The bright pink line running down the children's chests after heart surgery is hard to miss. If they wear any shirt that isn't up to their collarbone it's bound to show. Bound to mark them as different. We try as hard as we can to help the kids see their scar as a mark of honor. They have been through a lot. They have come a long way. Their scar is not something to be ashamed of, it is something to be celebrated.
With this in mind, I had the opportunity to connect with the kids on a deeper level today when they noticed the scar on my right elbow. They pointed it out and held up their hands. Where did you get your scar. I'll explain it to you the way I did to them and see if you can figure it out. The fun of only knowing the few words of a language is the pantomime we do to fill in the gaps. The words in quotes are the words I know in Kurdish. Everything else is me acting this out:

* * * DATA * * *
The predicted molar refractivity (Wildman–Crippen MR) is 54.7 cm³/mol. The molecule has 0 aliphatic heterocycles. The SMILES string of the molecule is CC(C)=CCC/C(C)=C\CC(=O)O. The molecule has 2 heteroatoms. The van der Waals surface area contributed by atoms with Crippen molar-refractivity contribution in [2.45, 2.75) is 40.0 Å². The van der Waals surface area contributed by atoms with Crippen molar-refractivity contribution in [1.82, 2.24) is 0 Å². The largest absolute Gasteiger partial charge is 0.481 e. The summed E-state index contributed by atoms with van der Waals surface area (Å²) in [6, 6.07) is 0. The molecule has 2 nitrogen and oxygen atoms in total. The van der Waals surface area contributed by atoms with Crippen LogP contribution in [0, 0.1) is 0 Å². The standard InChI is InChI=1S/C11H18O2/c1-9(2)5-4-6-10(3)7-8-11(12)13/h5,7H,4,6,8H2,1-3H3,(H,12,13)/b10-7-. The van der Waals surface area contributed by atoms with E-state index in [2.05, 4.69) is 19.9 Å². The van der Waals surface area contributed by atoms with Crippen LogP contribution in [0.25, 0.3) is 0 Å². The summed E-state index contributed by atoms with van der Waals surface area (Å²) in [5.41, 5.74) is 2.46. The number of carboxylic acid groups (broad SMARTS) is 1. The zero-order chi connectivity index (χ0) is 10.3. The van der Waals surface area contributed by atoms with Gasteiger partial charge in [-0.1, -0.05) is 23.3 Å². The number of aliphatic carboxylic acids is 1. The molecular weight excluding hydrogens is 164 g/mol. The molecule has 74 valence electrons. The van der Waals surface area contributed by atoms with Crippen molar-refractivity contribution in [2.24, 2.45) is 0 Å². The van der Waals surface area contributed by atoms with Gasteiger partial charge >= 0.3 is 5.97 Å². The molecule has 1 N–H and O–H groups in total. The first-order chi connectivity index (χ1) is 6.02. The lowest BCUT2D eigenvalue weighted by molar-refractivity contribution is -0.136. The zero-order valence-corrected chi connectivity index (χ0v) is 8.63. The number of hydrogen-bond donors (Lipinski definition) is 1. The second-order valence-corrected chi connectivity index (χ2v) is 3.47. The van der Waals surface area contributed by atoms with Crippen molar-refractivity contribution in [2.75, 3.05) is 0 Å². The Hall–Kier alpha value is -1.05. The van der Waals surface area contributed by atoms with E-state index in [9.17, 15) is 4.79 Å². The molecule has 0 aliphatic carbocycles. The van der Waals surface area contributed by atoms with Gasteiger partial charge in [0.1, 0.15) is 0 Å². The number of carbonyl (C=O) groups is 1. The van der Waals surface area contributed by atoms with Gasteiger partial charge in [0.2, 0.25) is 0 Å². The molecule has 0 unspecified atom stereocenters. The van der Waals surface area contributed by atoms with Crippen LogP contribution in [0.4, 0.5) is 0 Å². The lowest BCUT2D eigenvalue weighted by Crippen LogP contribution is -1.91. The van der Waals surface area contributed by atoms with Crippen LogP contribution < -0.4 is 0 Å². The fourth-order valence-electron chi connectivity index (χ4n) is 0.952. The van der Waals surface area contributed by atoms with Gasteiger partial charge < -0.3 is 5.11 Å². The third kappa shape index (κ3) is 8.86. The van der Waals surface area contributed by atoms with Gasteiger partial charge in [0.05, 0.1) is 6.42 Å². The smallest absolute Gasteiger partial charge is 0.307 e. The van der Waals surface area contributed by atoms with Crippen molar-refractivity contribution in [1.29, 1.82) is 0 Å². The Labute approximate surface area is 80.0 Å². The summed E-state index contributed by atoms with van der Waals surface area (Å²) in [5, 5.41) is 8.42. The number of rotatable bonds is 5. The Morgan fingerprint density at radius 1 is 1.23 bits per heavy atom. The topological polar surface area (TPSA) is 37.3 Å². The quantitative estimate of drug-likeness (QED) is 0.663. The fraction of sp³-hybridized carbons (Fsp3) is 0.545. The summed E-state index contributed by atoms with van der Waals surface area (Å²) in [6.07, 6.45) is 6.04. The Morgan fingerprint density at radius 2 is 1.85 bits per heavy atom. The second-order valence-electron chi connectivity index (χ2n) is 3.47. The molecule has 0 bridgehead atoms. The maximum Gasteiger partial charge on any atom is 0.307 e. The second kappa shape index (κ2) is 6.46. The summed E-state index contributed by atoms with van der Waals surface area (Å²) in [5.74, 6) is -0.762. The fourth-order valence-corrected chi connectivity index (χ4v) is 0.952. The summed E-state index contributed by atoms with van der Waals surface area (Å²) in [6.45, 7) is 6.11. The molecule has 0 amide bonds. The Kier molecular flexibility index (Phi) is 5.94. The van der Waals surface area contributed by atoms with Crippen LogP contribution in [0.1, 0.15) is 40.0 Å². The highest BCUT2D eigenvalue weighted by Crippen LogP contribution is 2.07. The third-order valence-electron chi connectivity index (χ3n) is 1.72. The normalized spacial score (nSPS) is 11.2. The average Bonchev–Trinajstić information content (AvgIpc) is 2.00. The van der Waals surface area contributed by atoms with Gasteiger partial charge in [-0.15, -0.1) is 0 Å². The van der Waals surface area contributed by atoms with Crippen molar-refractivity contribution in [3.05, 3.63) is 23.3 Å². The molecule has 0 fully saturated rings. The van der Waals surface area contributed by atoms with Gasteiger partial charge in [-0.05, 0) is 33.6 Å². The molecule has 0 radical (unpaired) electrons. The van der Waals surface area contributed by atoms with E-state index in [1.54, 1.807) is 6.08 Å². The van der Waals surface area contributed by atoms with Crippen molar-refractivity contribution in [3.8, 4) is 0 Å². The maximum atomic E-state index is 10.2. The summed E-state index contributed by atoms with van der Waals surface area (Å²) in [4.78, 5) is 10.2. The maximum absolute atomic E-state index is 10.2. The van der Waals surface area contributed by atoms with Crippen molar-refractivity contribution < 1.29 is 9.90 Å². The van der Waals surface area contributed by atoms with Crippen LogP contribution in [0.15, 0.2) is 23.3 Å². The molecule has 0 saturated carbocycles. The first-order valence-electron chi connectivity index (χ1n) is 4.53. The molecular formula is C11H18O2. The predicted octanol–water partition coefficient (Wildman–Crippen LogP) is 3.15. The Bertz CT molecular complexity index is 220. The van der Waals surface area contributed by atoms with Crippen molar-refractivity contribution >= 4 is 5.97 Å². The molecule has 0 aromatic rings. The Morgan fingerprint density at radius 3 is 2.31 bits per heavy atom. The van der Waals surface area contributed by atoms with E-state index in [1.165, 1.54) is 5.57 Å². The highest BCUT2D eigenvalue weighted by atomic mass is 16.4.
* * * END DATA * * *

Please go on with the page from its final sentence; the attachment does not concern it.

Point to self. "Soccer. Futbol." Stand up. Pretend ball at feet. Kick and run around. Fall down. Crying. "Surgery." Point to elbow. Sewing up the wound. "Good."
Did you get that? It's amazing what you can communicate with actions and a few basic words. I liked being able to share this with the kids. They then proceeded to show me their scars. It's a new level of trust and assurance for them. I can almost hear them thinking: "You have one too. You won't think I'm weird. Instead, you'll celebrate it with me."